Oregon’s Wholesale Trade Industry

by Guy Tauer

May 30, 2018

Oregon’s wholesale trade industry has generally followed Oregon’s overall recovery from the Great Recession. Employment in this small but integral part of our economy rose by 9,400 jobs from 2010 to 2017 for a growth rate of 14 percent. This was slightly slower but comparable to the all-industry average of 16.9 percent. Higher than average wages mean that the share of total payroll is larger than the overall share of employment. Wholesale trade accounted for 5.7 percent of the state’s total Gross Domestic Product in 2016, or total economic output of $11.6 billion. The concentration of employment in wholesale trade in Oregon was similar to the U.S. average.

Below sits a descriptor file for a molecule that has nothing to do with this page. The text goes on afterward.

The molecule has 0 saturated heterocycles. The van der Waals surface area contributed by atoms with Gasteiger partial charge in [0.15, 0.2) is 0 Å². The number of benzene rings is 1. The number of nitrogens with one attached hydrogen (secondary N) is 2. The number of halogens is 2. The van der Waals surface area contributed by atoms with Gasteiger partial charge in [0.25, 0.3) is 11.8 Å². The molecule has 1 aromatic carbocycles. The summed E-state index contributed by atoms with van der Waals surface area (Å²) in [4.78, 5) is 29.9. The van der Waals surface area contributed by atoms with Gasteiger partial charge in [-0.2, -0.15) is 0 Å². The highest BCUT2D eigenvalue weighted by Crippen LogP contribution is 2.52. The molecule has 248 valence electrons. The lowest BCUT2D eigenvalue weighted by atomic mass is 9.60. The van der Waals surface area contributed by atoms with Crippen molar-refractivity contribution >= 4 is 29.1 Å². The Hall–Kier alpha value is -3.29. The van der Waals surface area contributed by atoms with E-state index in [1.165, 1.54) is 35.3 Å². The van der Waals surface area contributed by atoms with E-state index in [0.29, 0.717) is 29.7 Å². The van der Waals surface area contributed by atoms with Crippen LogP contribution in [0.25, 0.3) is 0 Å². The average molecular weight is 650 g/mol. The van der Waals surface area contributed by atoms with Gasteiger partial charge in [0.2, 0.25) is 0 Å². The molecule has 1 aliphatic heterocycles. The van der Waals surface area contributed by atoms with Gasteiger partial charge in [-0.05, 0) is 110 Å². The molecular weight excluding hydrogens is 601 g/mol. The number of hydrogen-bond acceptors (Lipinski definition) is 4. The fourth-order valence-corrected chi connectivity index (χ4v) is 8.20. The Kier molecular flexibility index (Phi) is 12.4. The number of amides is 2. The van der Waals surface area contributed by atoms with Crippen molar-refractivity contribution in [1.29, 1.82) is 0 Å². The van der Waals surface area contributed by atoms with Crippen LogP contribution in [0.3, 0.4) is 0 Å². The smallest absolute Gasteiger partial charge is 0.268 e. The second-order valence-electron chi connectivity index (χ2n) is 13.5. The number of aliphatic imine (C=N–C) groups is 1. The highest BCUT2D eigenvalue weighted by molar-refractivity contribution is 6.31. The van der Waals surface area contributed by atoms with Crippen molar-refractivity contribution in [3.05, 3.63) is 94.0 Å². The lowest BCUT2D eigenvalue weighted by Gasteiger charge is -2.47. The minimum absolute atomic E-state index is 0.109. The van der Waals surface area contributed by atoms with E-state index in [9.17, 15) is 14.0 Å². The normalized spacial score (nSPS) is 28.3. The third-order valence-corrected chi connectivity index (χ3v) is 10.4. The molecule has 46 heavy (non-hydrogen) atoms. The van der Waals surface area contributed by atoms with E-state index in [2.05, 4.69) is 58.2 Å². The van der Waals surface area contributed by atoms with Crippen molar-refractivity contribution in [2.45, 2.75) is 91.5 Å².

We’ve all heard the sales pitch that goes something like this, “Direct from the factory savings to you, cut out the middle man and save!” So who are these middle men (and women) that are vilified in these ads for adding to the cost of consumer goods? The wholesale trade industry is one of the intermediaries between manufacturers and consumers. Consumers purchase goods most often from retail trade businesses. Businesses, government agencies, hospitals, and universities for example often purchase goods from wholesale trade companies. Wholesale trade firms sell essentially every type of good. Customers of a wholesale trade business might use goods in their daily operations, like when a company buys office furniture, printers and computers. Other wholesale trade customers purchase goods to resell to retail customers. For example when a big-box store purchases inventory in bulk and then sells those items individually to retail trade customers. Some wholesalers may only offer a few items for sale, maybe from just one manufacturer. Others might offer thousands of products made by hundreds of different suppliers.